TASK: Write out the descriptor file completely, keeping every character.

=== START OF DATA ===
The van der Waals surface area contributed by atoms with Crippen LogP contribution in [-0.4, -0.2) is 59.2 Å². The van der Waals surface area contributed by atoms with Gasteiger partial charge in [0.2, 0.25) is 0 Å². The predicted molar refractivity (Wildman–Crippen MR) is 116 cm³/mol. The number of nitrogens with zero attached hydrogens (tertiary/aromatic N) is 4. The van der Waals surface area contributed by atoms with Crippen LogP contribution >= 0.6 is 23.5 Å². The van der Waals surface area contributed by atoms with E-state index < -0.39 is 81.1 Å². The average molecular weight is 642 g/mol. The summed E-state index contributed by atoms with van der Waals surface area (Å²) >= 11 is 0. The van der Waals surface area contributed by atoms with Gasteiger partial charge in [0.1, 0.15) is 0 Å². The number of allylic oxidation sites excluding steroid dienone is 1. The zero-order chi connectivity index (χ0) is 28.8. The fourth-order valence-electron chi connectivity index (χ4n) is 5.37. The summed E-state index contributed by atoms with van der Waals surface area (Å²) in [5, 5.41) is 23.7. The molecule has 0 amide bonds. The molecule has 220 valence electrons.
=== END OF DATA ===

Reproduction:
The van der Waals surface area contributed by atoms with Crippen LogP contribution in [-0.4, -0.2) is 59.2 Å². The van der Waals surface area contributed by atoms with Gasteiger partial charge in [0.2, 0.25) is 0 Å². The predicted molar refractivity (Wildman–Crippen MR) is 116 cm³/mol. The number of nitrogens with zero attached hydrogens (tertiary/aromatic N) is 4. The van der Waals surface area contributed by atoms with Crippen LogP contribution >= 0.6 is 23.5 Å². The van der Waals surface area contributed by atoms with E-state index < -0.39 is 81.1 Å². The average molecular weight is 642 g/mol. The summed E-state index contributed by atoms with van der Waals surface area (Å²) >= 11 is 0. The van der Waals surface area contributed by atoms with Gasteiger partial charge in [0.1, 0.15) is 0 Å². The number of allylic oxidation sites excluding steroid dienone is 1. The zero-order chi connectivity index (χ0) is 28.8. The fourth-order valence-electron chi connectivity index (χ4n) is 5.37. The summed E-state index contributed by atoms with van der Waals surface area (Å²) in [5, 5.41) is 23.7. The molecule has 0 amide bonds. The molecule has 220 valence electrons.